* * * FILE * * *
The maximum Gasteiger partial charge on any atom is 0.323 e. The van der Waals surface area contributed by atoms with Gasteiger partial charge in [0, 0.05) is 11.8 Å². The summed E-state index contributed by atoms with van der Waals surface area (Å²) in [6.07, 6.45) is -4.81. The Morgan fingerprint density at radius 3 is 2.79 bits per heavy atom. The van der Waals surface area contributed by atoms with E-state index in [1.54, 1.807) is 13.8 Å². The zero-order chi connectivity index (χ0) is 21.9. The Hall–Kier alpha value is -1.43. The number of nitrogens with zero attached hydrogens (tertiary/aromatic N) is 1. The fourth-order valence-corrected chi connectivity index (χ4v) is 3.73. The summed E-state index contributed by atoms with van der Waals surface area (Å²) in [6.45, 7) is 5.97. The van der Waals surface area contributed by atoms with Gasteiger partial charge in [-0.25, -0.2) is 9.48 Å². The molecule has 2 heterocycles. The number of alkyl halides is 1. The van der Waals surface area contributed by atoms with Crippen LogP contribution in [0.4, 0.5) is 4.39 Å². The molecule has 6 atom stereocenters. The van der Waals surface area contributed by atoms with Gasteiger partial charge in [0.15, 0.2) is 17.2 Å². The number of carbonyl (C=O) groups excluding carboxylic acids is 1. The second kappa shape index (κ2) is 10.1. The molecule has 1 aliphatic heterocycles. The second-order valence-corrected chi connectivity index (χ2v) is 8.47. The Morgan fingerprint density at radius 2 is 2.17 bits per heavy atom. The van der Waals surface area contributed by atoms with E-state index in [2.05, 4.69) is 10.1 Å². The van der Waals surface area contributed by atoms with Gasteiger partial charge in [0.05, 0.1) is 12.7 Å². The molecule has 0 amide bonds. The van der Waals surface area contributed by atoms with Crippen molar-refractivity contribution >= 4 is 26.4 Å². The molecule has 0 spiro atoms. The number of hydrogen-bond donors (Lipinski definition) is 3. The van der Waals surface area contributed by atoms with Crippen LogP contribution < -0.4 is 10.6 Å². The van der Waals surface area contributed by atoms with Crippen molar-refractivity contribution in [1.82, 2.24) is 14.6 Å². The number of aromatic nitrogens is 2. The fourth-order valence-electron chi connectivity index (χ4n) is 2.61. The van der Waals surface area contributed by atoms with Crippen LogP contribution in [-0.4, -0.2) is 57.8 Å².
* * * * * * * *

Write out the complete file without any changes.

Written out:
The maximum Gasteiger partial charge on any atom is 0.323 e. The van der Waals surface area contributed by atoms with Gasteiger partial charge in [0, 0.05) is 11.8 Å². The summed E-state index contributed by atoms with van der Waals surface area (Å²) in [6.07, 6.45) is -4.81. The Morgan fingerprint density at radius 3 is 2.79 bits per heavy atom. The van der Waals surface area contributed by atoms with E-state index in [1.54, 1.807) is 13.8 Å². The zero-order chi connectivity index (χ0) is 21.9. The Hall–Kier alpha value is -1.43. The number of nitrogens with zero attached hydrogens (tertiary/aromatic N) is 1. The fourth-order valence-corrected chi connectivity index (χ4v) is 3.73. The summed E-state index contributed by atoms with van der Waals surface area (Å²) in [6.45, 7) is 5.97. The van der Waals surface area contributed by atoms with Gasteiger partial charge in [-0.25, -0.2) is 9.48 Å². The molecule has 2 heterocycles. The number of alkyl halides is 1. The van der Waals surface area contributed by atoms with Crippen LogP contribution in [0.4, 0.5) is 4.39 Å². The molecule has 6 atom stereocenters. The van der Waals surface area contributed by atoms with Gasteiger partial charge in [0.15, 0.2) is 17.2 Å². The number of carbonyl (C=O) groups excluding carboxylic acids is 1. The second kappa shape index (κ2) is 10.1. The molecule has 1 aliphatic heterocycles. The second-order valence-corrected chi connectivity index (χ2v) is 8.47. The Morgan fingerprint density at radius 2 is 2.17 bits per heavy atom. The van der Waals surface area contributed by atoms with E-state index in [2.05, 4.69) is 10.1 Å². The van der Waals surface area contributed by atoms with Gasteiger partial charge in [0.05, 0.1) is 12.7 Å². The molecule has 0 amide bonds. The van der Waals surface area contributed by atoms with Crippen molar-refractivity contribution >= 4 is 26.4 Å². The molecule has 0 spiro atoms. The number of hydrogen-bond donors (Lipinski definition) is 3. The van der Waals surface area contributed by atoms with Crippen LogP contribution < -0.4 is 10.6 Å². The van der Waals surface area contributed by atoms with Crippen molar-refractivity contribution in [1.82, 2.24) is 14.6 Å². The number of aromatic nitrogens is 2. The fourth-order valence-electron chi connectivity index (χ4n) is 2.61. The van der Waals surface area contributed by atoms with Crippen LogP contribution in [-0.4, -0.2) is 57.8 Å².